"Bogart was having an orgy at his house, there was a lot of coke going on and, to use his own language, they were all 'f*cking to this track' and the crowd there had him replay the song over and over again. Suddenly, a 'Eureka' thought hit Bogart; he recalled 'In‑A‑Gadda‑Da‑Vida' by Iron Butterfly, which had taken up a whole side. In a flash he came up with the idea of doing the same with 'Love To Love You Baby' and he needed it within a week. So we just proceeded to get down to it on that weekend, and since things always went very fast back then, within the week he had what he wanted.”
Having been a hit in Europe at its original length, the remixed song became a dance‑club sensation in the States, where it peaked at Number two on the Billboard Hot 100, while the album of the same name — whose entire first side comprised the extended version of the title track — was quickly certified gold. Nevertheless, despite all the controversy surrounding Donna Summer's breathy performance, when I spoke with Moroder, he denied setting out to cause a stir with 'Love To Love You Baby', or even being aware of the reaction.
"I wasn't really in touch with what was going on in England and America,” he stated. "I got some feedback about how the record was selling through the music papers, but I was never one for going to the discotheques. I maybe visited [New York's] Studio 54 once or twice, but I didn't follow the scene and the trends too much.”
Capitalising on the success of 'Love To Love You Baby', Donna Summer returned to America and was followed there by Giorgio Moroder, who would eventually base himself full‑time on the West Coast. This, in turn, would lead to the end of his partnership with Pete Bellotte who, not enamoured with the US, would return to England in the mid‑'80s. But that was still a long way in the future when, after recording two more albums, 1976's Love Trilogy and Four Seasons Of Love, the trio created the following year's I Remember Yesterday, and Summer's second top 10 single, in the form of 'I Feel Love'.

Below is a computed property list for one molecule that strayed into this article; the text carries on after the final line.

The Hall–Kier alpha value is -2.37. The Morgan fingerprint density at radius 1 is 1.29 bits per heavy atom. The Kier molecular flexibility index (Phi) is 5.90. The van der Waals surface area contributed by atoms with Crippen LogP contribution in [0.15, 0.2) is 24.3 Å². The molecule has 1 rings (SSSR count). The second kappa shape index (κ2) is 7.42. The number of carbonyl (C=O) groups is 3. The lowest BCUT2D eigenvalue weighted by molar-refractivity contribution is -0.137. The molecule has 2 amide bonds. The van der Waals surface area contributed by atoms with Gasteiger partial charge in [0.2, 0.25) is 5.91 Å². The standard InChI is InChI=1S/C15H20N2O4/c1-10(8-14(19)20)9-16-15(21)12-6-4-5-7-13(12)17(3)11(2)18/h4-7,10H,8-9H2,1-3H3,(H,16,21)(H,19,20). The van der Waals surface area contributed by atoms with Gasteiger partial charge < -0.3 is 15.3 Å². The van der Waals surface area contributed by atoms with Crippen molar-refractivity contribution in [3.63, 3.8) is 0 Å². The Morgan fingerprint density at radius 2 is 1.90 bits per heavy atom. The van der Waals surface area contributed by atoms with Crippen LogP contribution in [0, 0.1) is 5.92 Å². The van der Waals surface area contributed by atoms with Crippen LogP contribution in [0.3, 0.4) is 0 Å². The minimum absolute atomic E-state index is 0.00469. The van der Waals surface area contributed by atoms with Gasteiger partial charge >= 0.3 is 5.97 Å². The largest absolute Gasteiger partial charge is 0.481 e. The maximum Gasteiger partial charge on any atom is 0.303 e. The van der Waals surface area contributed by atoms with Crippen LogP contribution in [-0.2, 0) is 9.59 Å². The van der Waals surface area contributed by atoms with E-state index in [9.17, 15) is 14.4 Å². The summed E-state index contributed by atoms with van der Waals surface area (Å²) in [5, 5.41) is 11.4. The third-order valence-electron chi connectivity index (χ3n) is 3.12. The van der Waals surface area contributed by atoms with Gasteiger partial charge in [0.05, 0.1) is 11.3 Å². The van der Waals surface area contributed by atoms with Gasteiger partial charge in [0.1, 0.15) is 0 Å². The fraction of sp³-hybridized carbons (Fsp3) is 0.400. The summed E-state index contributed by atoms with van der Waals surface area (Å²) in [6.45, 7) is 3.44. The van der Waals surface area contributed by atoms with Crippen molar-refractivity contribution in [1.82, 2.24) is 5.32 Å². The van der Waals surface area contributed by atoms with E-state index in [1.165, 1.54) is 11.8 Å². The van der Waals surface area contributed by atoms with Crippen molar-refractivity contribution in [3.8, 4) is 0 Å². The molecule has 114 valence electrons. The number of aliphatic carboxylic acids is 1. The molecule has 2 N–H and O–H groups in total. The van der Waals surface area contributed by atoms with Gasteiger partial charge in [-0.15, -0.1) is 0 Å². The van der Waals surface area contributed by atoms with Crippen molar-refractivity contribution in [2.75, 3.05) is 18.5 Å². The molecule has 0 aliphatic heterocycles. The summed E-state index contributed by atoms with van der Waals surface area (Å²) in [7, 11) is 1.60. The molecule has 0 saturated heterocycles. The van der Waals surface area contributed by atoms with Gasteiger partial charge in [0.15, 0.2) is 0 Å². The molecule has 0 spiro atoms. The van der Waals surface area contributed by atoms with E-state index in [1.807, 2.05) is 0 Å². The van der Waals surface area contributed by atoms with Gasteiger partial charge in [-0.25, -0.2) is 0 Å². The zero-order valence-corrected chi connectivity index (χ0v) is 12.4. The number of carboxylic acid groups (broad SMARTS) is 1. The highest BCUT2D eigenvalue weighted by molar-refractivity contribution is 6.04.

"With disco albums, we started using themes,” Bellotte explains. "I was always the ideas man, and so for Love Trilogy I came up with the idea of having three separate songs and then a fourth song consisting of those three songs linked together, all combined into one. Four Seasons Of Love was a double album, with each side featuring a season, and my next idea — having just read Anthony Powell's A Dance To The Music Of Time, which is 12 novels inspired by the painting of that name by Nicolas Poussin — was to record an album that chronicled popular music up until the present and on into the future. So, we started out with a '50s song, 'I Remember Yesterday' — I was rather peeved when the album was changed to that name, because I really wanted it to be called A Dance To The Music Of Time — and continued with a bit of rock, a Tamla Motown number and so on, and then brought it up to date with disco, before the final, futuristic song was 'I Feel Love'.
"That's when we got Robbie Wedel in. He came in with four cases containing the Moog and set it all up. Giorgio had the idea for how the bass should go, and we explained the concept to Robbie that the whole song had to be done with the Moog. He said this meant we would need to lock or sync the Moog to the Studer, and when we asked, 'What do you mean, sync?' Robbie replied, 'Well, whatever you play now will then play in perfect time with the first take.' We said, 'How's that possible?' and he said, 'It's something I've figured out that even Bob Moog didn't know his machine was capable of, and now I've told him how it's done... Here's how: first, we need to record a reference pulse on track 16 of the tape, and from that we can then lock in the Moog so that the rest of the tracks are perfectly synchronised.'
"Once this was done and Giorgio had laid the basic track down — we'd use other Moogs later on, including the Minimoog, but nothing ever had the strength of that particular bass, which is like a giant's hammer on a wall — every other synthesized sound locked in absolutely solidly with the original tempo. We had entered another world! This is how brilliantly clever Robbie Wedel was. No one had ever figured this out before — he was the true innovator, and he deserves so much credit.